So, why the low media presence? Where is Santa?

On that front, I may be able to help. You see, Mr Claus is currently having some Employment Law and HR issues with his workforce and has been busy obtaining legal advice on what to do next. It’s a stressful time of year, particularly with less and less people believing in him (there seems to be a rumour going around that he isn’t real) and certain big rival companies in the logistics business setting up in competition (the main one named after a geographical location considerably far away from Lapland).

Put simply, Christmas needs saving and Santa can’t operate without solving his current employment law issues. With this in mind, let’s go on a Christmas journey and help Santa save Christmas!

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Important ECJ decision opens up the possibility of valuable retrospective holiday claims

I have written in this blog on many occasions about the importance of getting it right if you are going to treat all or part of your workforce as self-employed, rather than as fully fledged workers or employees. As you may recall, the Pimlico Plumbers case earlier this year ruled in favour of the claimants, finding that they were workers rather than being “fully” self-employed and therefore entitled to holiday pay and other benefits. The issue has been a hot topic throughout 2017 with the Uber and Addison Lee cases for example showing a willingness on the part of the courts to find that there was an employment relationship where, previously, there was assumed not to be.

But what basis should be applied for calculating losses if an entitlement to retrospective holiday pay or other benefits is established. The normal cut off point for calculations is six years, since this is the time limit for claims based on breach of contract. However, the entitlement to paid holidays arises under the EU Working Time Directive and this has a statutory footing.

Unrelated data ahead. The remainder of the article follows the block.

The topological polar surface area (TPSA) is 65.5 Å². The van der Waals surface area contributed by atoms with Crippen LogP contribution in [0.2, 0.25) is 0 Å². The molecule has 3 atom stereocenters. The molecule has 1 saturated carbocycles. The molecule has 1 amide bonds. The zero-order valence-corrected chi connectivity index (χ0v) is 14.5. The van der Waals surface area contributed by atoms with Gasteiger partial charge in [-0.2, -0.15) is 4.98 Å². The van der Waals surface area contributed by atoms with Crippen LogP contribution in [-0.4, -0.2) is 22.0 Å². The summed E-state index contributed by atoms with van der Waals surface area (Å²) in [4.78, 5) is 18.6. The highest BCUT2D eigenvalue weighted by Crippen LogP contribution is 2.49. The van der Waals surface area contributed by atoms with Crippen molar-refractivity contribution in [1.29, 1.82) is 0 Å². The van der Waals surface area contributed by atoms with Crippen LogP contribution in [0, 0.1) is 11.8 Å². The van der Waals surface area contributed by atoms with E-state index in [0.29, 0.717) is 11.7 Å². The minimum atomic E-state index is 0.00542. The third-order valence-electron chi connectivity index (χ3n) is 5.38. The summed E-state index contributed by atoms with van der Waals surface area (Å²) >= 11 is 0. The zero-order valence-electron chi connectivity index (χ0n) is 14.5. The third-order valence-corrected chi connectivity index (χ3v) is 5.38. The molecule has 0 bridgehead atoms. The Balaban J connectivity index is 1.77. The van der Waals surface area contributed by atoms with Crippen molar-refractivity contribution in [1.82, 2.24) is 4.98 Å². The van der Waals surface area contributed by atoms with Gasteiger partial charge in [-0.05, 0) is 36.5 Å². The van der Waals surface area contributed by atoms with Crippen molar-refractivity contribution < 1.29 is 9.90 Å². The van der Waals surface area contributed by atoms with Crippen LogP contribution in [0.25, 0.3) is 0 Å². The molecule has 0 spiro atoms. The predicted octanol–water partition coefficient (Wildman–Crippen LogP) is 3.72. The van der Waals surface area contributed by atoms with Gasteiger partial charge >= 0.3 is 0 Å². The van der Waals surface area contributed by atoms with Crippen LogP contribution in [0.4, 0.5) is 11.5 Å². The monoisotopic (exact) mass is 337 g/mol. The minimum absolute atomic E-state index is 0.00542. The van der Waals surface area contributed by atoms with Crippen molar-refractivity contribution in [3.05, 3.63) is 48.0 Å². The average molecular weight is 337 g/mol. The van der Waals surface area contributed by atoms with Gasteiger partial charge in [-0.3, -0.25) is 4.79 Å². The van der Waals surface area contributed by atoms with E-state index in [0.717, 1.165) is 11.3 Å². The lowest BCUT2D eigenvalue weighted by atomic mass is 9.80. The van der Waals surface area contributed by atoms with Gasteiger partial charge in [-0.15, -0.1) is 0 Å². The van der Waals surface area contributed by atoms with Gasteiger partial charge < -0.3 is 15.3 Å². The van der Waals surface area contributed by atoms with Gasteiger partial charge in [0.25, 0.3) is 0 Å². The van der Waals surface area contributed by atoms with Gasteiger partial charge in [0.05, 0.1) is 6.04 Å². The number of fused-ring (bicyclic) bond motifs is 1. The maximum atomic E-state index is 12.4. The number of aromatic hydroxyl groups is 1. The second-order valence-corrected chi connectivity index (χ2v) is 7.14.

This issue was recently considered by the Court of Justice of the European Union (CJEU/ECJ) and judgment was delivered in the case of King v The Sash Window Workshop Limited and Dollar on 29 November. Mr King had started working for Sash Window Workshop (“the Company”) in June 1999 on a “self-employed commission only contract”. He continued to work for the Company until his retirement in 2012. He took numerous holidays during the 13 years that he worked for the Company, but was not paid for them. Following his retirement he asked to be paid all his holiday pay for the entire period of his engagement. Unsurprisingly, the Company refused.

Mr King took his claim to an employment tribunal which held that there were in effect three types of holiday claims: (i) holiday pay for 2012-13 accrued but untaken when he left, (ii) holiday pay for leave actually taken but in respect of which no payment was made and (iii) pay in lieu covering accrued but untaken leave (amounting to a further 24.15 weeks). The tribunal found that Mr King was a worker (within the meaning of the statutory definition – see the Pimlico case) and therefore ruled in his favour in respect of all three.

The Company appealed to the Employment Appeal Tribunal.

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The end of “fit to work” notes and referrals